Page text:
By Human Yusuf
April 10, 2011
Akbar Ahmed talks about his latest publication, a collection of poetry that he penned over the decades, across Pakistan and the West, which seamlessly weaves together the personal and the political.
Futterman describes you as a man suspended between homelands, friendships, and faiths. Does this theme of exile inform your poetry?
The fact that my parents and I arrived in Pakistan in August 1947 by definition placed me between several cultures, countries, and religious identities. Since then, I’ve had to repeatedly renegotiate new identities. I grew up in the Frontier province, which is a different world within Pakistan. As a civil servant, I have lived in Balochistan and other parts of the country, but also travelled abroad as a student. Each time it was the discovery and negotiation of a new culture. Throughout, poetry was a personal response to events and people and developments around me—as such I have been living my poetry.
You have written non-fiction books, plays, academic essays, film scripts, and diplomatic cables. What does poetry offer that other genres do not?
My poetry is intensely personal. It’s an immediate response to personal emotions, that part of me that has not gone public until now. For example, one of my longer poems, “I Sarrison,” was written when I was twenty-one years old. I was having a hot bath at university, and I suddenly felt the need to find some paper, and the poem poured out of me. Some of the ideas expressed are so personal that they may not make sense to anyone except the poet. That explains why I have not edited or altered the older poems in the collection—the Akbar Ahmed of today and from the 1960s are different entities, with different ideas.
Which poem in the collection was the hardest to write?
“You, my father,” the poem I dedicated to my father. I loved him intensely, and was always acutely aware of the pressures in his life. He worked for the British Raj but was always passionately invested in his Islamic identity. He was a committed Muslim who wore a suit but said his prayers. When I wrote my poem, I was using him as a symbol of a past generation that had lived under the British and had faced different dilemmas than my own generation. Theirs was a different world; they knew where the lines between the two cultures were drawn.
But my generation did not have the same security and confidence—for us, identity was a charged issue.
poem was a complex, subtle tribute to my father, but I think he would
have preferred something direct and simple. My mother later told me he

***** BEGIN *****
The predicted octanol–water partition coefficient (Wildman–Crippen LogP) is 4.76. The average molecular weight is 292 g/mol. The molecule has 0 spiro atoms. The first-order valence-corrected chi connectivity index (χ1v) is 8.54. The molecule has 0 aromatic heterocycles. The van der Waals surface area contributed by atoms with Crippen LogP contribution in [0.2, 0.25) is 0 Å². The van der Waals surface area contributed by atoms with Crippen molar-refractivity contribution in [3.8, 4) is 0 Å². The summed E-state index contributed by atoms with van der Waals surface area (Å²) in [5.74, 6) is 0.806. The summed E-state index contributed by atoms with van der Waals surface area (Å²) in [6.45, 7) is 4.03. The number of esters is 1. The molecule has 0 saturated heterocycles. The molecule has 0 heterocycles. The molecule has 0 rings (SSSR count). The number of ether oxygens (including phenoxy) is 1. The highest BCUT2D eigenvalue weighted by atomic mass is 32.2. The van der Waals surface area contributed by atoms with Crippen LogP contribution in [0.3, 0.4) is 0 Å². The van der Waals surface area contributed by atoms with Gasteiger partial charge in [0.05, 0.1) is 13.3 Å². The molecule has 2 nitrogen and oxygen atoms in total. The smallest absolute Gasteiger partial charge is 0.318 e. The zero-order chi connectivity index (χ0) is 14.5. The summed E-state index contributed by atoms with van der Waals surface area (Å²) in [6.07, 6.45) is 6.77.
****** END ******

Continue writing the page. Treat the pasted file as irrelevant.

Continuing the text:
didn’t like it too much. It’s disappointing to me that I couldn’t convey
how much I loved him through that poem.
Why have you chosen to publish this collection now?
I have been writing an autobiographical play recently, and so have been confronting my past. Also, through conversations with old friends, and in response to horrible news from Pakistan every day about attacks and violence, I’ve been thinking a lot about a different Pakistan. The Pakistan I knew before it all fell apart, the one that inspired confidence and optimism in me and made me feel sorry for the Indians who were so far behind us at the time.
But now I see people attacking mosques and women and children, and I wonder what happened. And I see that young Pakistanis have no sense of the country that I used to know, nor do they know why it came into being or what their history or identity is. Those who do not understand their identity face grave challenges. For that reason, I felt that I had to leave something behind of that Pakistan, the one I grew up with. I felt a duty to put it on the record: this is how one Pakistani felt at different points in the nation’s history.
The poems span a lifetime of writing and responding—how did you decide which ones to include in the collection?
was a difficult choice. Some poems are political, some are about
Islamic identity. My rule of thumb was to choose the ones that would
make sense to the reader, and weed out the ones that were too obscure.
Who are your poetic influences?
My mother was passionately in love with Iqbal and Ghalib and Mir Taqi Mir, and I too was intoxicated by their work. But coming from a boarding school culture, I was also taught the poems of Keats and Shelley. I think I have all these great poets within me. Dr Moazzam Siddiqui is currently translating my collection into Urdu, and he has said that there’s a Sufi stance in the verse as well.
What role do you think poetry can play in stemming Islamophobia in the US?
The challenge these days is to convey the sophistication and traditions and the history of Muslim culture. The goal is to show that Muslims have produced some of the most amazing poetry and philosophy through the ages, and to equate this civilization with mindless terrorism is ridiculous. Through poetry, you cut out the controversies and stereotypes and get straight to the heart of the issue.
Whenever I am asked an antagonistic question about Islam, I respond by reciting my poem about my mother. That way, I transfer the image of a violent Muslim into one of an ordinary human being who has the same problems, the same pain, the same love as any other person. That’s the appeal of poetry—it helps us understand our own life, and that of others, better. The reaction to my poetry in America has been very positive.
Will anyone be angered by this collection?
Some people may feel I’m too secular, others will say I’m too Islamic, a fundamentalist. Poetry is an insight into a person’s life, not an analytic thesis. So I expect the poems will create reactions and people won’t agree with all the opinions I express.